Resilience
Director-General  QU Dongyu | New Scenarios on Global Food Security based on Russia-Ukraine Conflict

New Scenarios on Global Food Security based on Russia-Ukraine Conflict

11/03/2022

Opinion article by Qu Dongyu, Director-General of the Food and Agriculture Organization of the United Nations (FAO).

Over the past two years, COVID-19 has presented many challenges to global food security. Today, what is happening in Russia and Ukraine adds another significant challenge. Russia and Ukraine play a substantial role in the global food production and supply. Russia is the world’s largest exporter of wheat, and Ukraine is the fifth largest. Together, they provide 19% of the world’s barley supply, 14% of wheat, and 4% of maize, making up more than one-third of global cereal exports. They are also lead suppliers of rapeseed and account for 52% of the world’s sunflower oil export market. The global fertilizer supply is also highly concentrated, with Russia as the lead producer.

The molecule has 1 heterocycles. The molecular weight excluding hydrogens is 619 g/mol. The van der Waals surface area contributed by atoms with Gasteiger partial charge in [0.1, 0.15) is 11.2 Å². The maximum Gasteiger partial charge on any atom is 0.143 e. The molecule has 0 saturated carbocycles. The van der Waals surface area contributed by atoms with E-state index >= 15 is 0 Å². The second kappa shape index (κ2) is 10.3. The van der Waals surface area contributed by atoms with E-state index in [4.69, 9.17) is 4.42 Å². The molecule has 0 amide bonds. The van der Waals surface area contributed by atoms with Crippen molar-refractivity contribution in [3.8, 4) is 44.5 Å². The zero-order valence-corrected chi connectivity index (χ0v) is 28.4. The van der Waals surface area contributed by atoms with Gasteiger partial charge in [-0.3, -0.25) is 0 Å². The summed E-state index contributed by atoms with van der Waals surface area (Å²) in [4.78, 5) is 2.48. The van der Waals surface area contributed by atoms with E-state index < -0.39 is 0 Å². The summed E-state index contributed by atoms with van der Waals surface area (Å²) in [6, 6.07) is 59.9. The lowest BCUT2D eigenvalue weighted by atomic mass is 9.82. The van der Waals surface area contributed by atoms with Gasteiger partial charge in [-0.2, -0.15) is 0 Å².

Supply chain and logistical disruptions on Ukrainian and Russian grain and oilseed production and restrictions on Russia’s exports will have significant food security repercussions. This is especially true for some fifty countries that depend on Russia and Ukraine for 30% or more of their wheat supply. Many of them are least developed countries or low-income, food-deficit countries in Northern Africa, Asia and the Near East. Many European and Central Asian countries rely on Russia for over 50% of their fertilizer supply, and shortages there could extend to next year.

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